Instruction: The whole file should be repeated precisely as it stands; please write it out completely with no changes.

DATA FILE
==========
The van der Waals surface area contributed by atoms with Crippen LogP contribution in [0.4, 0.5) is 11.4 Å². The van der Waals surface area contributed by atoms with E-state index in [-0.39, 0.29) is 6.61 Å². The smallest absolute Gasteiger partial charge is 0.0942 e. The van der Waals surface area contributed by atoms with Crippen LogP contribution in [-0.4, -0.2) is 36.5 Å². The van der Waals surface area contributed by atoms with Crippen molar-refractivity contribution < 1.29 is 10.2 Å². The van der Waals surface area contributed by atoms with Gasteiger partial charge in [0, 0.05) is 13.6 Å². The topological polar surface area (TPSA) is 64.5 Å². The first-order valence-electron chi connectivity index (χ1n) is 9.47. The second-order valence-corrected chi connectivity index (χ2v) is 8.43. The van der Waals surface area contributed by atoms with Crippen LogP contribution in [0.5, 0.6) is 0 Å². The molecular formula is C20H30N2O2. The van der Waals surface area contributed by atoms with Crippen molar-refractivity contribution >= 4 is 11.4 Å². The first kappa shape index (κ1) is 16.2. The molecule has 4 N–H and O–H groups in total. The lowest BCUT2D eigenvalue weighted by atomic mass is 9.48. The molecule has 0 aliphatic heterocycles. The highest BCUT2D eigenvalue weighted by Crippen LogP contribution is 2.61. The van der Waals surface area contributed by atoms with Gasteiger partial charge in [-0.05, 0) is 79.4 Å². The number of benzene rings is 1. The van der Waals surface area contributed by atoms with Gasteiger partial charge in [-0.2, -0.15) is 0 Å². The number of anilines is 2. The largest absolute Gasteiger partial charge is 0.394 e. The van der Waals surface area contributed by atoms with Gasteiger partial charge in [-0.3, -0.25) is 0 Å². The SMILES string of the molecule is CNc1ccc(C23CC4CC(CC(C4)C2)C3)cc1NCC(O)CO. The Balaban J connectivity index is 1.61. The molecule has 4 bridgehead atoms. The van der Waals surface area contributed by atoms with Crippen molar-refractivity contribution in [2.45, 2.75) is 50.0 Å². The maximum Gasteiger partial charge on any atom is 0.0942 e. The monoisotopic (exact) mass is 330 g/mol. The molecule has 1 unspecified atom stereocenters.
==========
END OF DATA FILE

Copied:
The van der Waals surface area contributed by atoms with Crippen LogP contribution in [0.4, 0.5) is 11.4 Å². The van der Waals surface area contributed by atoms with E-state index in [-0.39, 0.29) is 6.61 Å². The smallest absolute Gasteiger partial charge is 0.0942 e. The van der Waals surface area contributed by atoms with Crippen LogP contribution in [-0.4, -0.2) is 36.5 Å². The van der Waals surface area contributed by atoms with Crippen molar-refractivity contribution < 1.29 is 10.2 Å². The van der Waals surface area contributed by atoms with Gasteiger partial charge in [0, 0.05) is 13.6 Å². The topological polar surface area (TPSA) is 64.5 Å². The first-order valence-electron chi connectivity index (χ1n) is 9.47. The second-order valence-corrected chi connectivity index (χ2v) is 8.43. The van der Waals surface area contributed by atoms with Crippen LogP contribution in [0.5, 0.6) is 0 Å². The molecular formula is C20H30N2O2. The van der Waals surface area contributed by atoms with Crippen molar-refractivity contribution >= 4 is 11.4 Å². The first kappa shape index (κ1) is 16.2. The molecule has 4 N–H and O–H groups in total. The lowest BCUT2D eigenvalue weighted by atomic mass is 9.48. The molecule has 0 aliphatic heterocycles. The highest BCUT2D eigenvalue weighted by Crippen LogP contribution is 2.61. The van der Waals surface area contributed by atoms with Gasteiger partial charge in [-0.05, 0) is 79.4 Å². The number of benzene rings is 1. The van der Waals surface area contributed by atoms with Gasteiger partial charge in [-0.2, -0.15) is 0 Å². The number of anilines is 2. The largest absolute Gasteiger partial charge is 0.394 e. The van der Waals surface area contributed by atoms with Gasteiger partial charge in [-0.3, -0.25) is 0 Å². The SMILES string of the molecule is CNc1ccc(C23CC4CC(CC(C4)C2)C3)cc1NCC(O)CO. The Balaban J connectivity index is 1.61. The molecule has 4 bridgehead atoms. The van der Waals surface area contributed by atoms with Crippen molar-refractivity contribution in [2.45, 2.75) is 50.0 Å². The maximum Gasteiger partial charge on any atom is 0.0942 e. The monoisotopic (exact) mass is 330 g/mol. The molecule has 1 unspecified atom stereocenters.